GAZA CITY — Hamas officials said Saturday that Egypt had informed them it would fully reopen the Rafah crossing on Sunday for the first time since the Aug. 5 border attack that killed 16 Egyptian soldiers, signaling a defrosting of relations that had been chilly since the killings.
Though Hamas, which rules the Gaza Strip, and the Muslim Brotherhood, which backs Egypt’s new president, Mohamed Morsi, share an ideology and political roots, the increasing closeness between the two governments had been interrupted by the attack.
Some in Egypt suggested that extremist groups in Gaza had supported the attackers, and Mr. Morsi not only shut down Rafah but also began destroying the hundreds of underground tunnels that supply the Gaza Strip with all manner of goods and Hamas with significant tax revenue.
On Saturday, Hamas also sent a delegation to Cairo to exchange information about the attack, according to a spokesman, who declined to provide further details. Previously, Egypt had sent Hamas a list of names of suspects, but Hamas had declined to make arrests, citing a lack of evidence.
The decision to reopen Rafah six days a week reverses an announcement on Thursday that the crossing would only be available three days a week and that travel would be restricted to humanitarian cases. The tighter restrictions had drawn a wave of condemnations from political leaders and human rights advocates. Rafah serves as Gazans’ lifeline to the world, since it is the only exit not controlled by Israel, which severely restricts residents’ travel.
But the move comes amid what witnesses described as intensified efforts by Egypt to curtail underground smuggling through the tunnels that connect Gaza to Egypt’s Sinai Peninsula. Cranes, bulldozers and drilling machines were seen over the weekend on the Egyptian side of the tunnels, and smugglers said that the transport of construction materials had nearly stopped.
Even as Hamas seemed to be repairing its relationship with Egypt, its leadership further antagonized its Palestinian rivals, by announcing on Saturday that the Hamas prime minister, Ismail Haniya, planned to attend this week’s summit meeting of the Nonaligned Movement in Iran.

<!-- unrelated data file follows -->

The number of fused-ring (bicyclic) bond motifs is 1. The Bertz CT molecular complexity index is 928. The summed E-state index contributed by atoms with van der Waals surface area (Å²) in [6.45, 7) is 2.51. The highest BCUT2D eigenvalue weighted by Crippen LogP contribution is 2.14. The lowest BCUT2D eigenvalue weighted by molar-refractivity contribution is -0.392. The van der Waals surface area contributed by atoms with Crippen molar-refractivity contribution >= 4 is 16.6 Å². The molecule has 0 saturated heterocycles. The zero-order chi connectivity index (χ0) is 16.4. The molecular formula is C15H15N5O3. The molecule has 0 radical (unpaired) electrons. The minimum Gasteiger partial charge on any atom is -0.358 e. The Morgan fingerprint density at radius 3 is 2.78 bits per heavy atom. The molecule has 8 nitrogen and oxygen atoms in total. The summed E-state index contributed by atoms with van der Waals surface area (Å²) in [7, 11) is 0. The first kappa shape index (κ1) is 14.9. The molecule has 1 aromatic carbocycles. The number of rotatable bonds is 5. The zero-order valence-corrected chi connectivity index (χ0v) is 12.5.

Iran is the main financial sponsor and arms provider for Hamas, the Islamic movement that took over Gaza in 2007.
Leaders of the rival Fatah organization had called on Mahmoud Abbas, the president of the Palestinian Authority and head of the Palestine Liberation Organization, not to attend the meeting if Mr. Haniya did.
The United States and much of the international community considers Hamas a terrorist organization, and recognizes Mr. Abbas as the leader of the Palestinian people. Hamas and Mr. Abbas’s Fatah faction have signed several reconciliation agreements, but they have found little traction.
Fatah leaders had called on Mr. Haniya not to attend the summit meeting, and said that they would boycott if the he attended. On Saturday, Fatah officials said they were pressing Iran’s leadership to withdraw the invitation to Mr. Haniya and asking other members of the Nonaligned Movement to stay away from the summit if Mr. Haniya attends.
“This is outside protocol, of course,” complained Hanan Ashrawi, a member of the P.L.O. executive committee, accusing the Iranian government of overstepping its role as host. “The whole movement recognizes the president as the head of the political system and institutions in Palestine. You cannot start inviting others at will.
“It’s like inviting a government and its opposition at the same time. It enforces the division, the rift, as if there are two governments, and parity between them both.”
The Nonaligned Movement is made up of 120 nations that were not allied with either the United States or the Soviet Union during the cold war, and it convenes a meeting every three years. Iran is hosting this year’s event and taking over leadership of the movement, and given the current international effort to isolate Iran because of its nuclear program, that has caused numerous problems. Israel and the United States have objected to the attendance of Ban Ki-moon, the secretary general of the United Nations.
Mr. Abbas’s plan to petition the United Nations General Assembly for observer state status this fall is on the meeting’s agenda. He had planned to host a mini-conference of nonaligned nations focused on this issue earlier this month in the West Bank, but was thwarted when Israel refused to allow the delegations from several countries to attend.
Salam Fayyad, the prime minister of the Palestinian Authority, issued a statement Saturday condemning Iran’s invitation to Mr. Haniya as “a dangerous escalation of the Iranian position” and calling his acceptance “a stab in the side of the Palestinian national project.” Mr. Fayyad appealed to Mr. Haniya “to make sure that his patriotism and Palestinian identity overcome all other considerations.”
(www.nytimes.com / 25.08.2012)